Eight wine farms you simply must visit when exploring the Wellington Wine Route.
Navigating a region unexplored is both exciting and daunting. Where do you start? How do you know where to visit? Luckily Visit Wellington Tourism helped me out with a rather great itinerary which I would like to share with you! If you can get through all eight of these farms over two days, then I applaud you!
Stop 1: Imbuko Wines
My 1st stop was Imbuko wines at 09h00. As I arrived, I noticed that there was a park run on the farm so if you are a keen runner, why not start the day with a park run.
“Imbuko” means “Admiration for…” in Xhosa and I sure did have an admiration for the totally yummy Pie and Wine Pairing for R80! I mean, who would say no to a pie for breakfast 🙂 Oh and if it’s too early for wine, they have coffee too!
I was also super impressed that one of their tasting options was for 25 wines! Yes, taste 25 wines for R175. With that you will need some pretty awesome platters or freshly baked pies from the kitchen.
There is plenty of seating space both indoor and outdoors plus a large jungle gym and grass area for the kids. Suitable for both winter and summer months.
Stop 2: Linton Park Wines
My second stop for the day was Linton Park wines at 11h00. If it’s a heritage wine farm you are after, look no further. Linton Park was granted to Louis Fourie in 1699 who is in fact known to be the forefather of all Fourie’s in South Africa.
Today, the estate is owned by London Stock Exchange listed company, Camellia Plc, which employs over 80 000 people worldwide. The manor house was respectfully restored to all its glory however sadly is not up for viewing by the public as it is now a private holiday residence.
I started off with a wine tasting across the range (wine tasting is FREE!) The wines were quite high in tannin for my liking however I would definitely recommend visiting this estate for the fabulous MCC and Pizza for lunch! The Pizzas are baked fresh on the estate and you can sit outside under the awning overlooking the stately manor house garden.
Stop 3: Welbedacht
My third stop of the day was meeting up with legendary SA Rugby Player, Schalk Burger Snr. This is also a really old heritage estate, established in 1830.
The best part about this wine estate is that it is set up in an old wine cellar and kitted out with a bar, projector screen TV and massive fireplace so that you can enjoy a glass or few whilst watching the rugby.
Welbedacht is definitely known for their Pinotage and their Meerkat range (available at Checkers) is really great value for money at R65-R75 a bottle.
Stop 4: Bosman
Bosman is one of the more well-known wineries in the Wellington area due to their involvement in the wine nursery business – which means that they are basically the
The tasting room is constructed out of an old concrete cellar and one can still see the original wine channels in the ground, today covered with glass.
Wine tasting is R80 for 5 wines and the cellar is open for tours. I absolutely love their Chenin and Pinot Noir! You should also ask for a tasting of their Loose Cannon MCC. I would recommend this winery whether it is a hot day or a really cold one.
Contact Bosman wines: Tel: +27 21 873 3170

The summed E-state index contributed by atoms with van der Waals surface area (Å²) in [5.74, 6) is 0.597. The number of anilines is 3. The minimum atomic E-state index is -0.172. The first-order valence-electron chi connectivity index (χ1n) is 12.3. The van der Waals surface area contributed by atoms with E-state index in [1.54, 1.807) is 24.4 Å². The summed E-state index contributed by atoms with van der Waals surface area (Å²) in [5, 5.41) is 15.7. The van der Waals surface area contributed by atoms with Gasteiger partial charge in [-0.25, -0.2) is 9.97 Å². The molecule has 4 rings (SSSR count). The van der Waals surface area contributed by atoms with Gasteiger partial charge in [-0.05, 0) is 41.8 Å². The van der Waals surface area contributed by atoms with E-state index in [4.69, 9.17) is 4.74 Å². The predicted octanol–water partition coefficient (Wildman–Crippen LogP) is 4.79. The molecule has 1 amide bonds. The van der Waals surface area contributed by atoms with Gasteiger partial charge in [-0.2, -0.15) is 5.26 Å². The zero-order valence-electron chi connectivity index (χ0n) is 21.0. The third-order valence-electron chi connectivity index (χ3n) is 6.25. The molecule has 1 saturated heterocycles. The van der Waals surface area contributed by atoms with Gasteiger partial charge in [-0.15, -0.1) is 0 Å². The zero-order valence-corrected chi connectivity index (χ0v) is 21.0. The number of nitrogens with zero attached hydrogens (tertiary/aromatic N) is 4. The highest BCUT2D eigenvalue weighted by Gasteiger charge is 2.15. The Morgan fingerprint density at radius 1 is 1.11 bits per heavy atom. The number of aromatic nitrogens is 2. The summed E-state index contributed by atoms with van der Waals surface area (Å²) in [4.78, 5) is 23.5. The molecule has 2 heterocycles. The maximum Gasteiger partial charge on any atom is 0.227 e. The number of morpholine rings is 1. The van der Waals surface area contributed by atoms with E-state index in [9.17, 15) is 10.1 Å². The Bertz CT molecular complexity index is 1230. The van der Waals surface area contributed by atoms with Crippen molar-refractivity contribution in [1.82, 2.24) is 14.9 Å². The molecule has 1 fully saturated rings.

Stop 5: Dunstone
Last stop for the day! Dunstone wines. You may recognise the label for the super cute dog mascot they have on their wines. I was really surprised by the size of the tasting
There is also a massive indoor and outdoor play area for the kids. One thing’s for sure, there is plenty of space to bring the entire family. Taste 5 wines for R30! Then why not order a bottle and indulge in a delectable supper. I really enjoyed the Shiraz 2016 and the Burger which came complete with massive onion rings and french fries.
Stop 6: Diemersfontein
After dinner at Dunstone wines, I checked into Diemersfontein accommodation just as the sun was setting. What a beautiful site!
The house I stayed in had six double bedrooms, each with an en-suite, and after a lovely night’s rest, we started the day with breakfast at Aan-Tafel and commenced our first wine tasting for the day at 10am.
Diemersfontein is famous for their Pinotage and so we opted for the cheese and biltong wine pairing for R100.
The serving sizes were very generous and the service was really very good. Plus, the outdoor tasting area is covered and overlooks the magnificent terrain of Wellington.
Stop 7: Wellington Wines
The Wellington Wines tasting room is actually at Bovlei. What a wonderful place to visit during the winter months. There is a fireplace and blankets where you can sit comfortably whilst overlooking the mountains.
Plus! Wellington Wines likes to mix it up a bit by introducing different pairing options. During my visit, they had the
Stop 8: Doolhof
My final stop for the weekend was Doolhof where one can also get a bite to eat (one never goes hungry in Wellington). Doolhof lies at the end of a long gravel road but it is totally worth it. One can spot many a cyclist and tourist visiting this estate.
Their wines are highly awarded and have some interesting labels to explore like “Legends of the Labyrinth” including “Lady in Red” and “Lady in White”. Wine tasting is R50 for five wines. Below you can see a new
More to explore in Wellington…
If you decide to stay a little longer in Wellington, also see Andreas and Val du Charron Wines which I have visited before.
I had a wonderful time in the Wellington Wine Route. Wellington Tourism is here to help, so if you find the above not to your liking, contact them for some advice: Tel: +27 (0)21 864 1378
Wellington Wine Route Email: firstname.lastname@example.org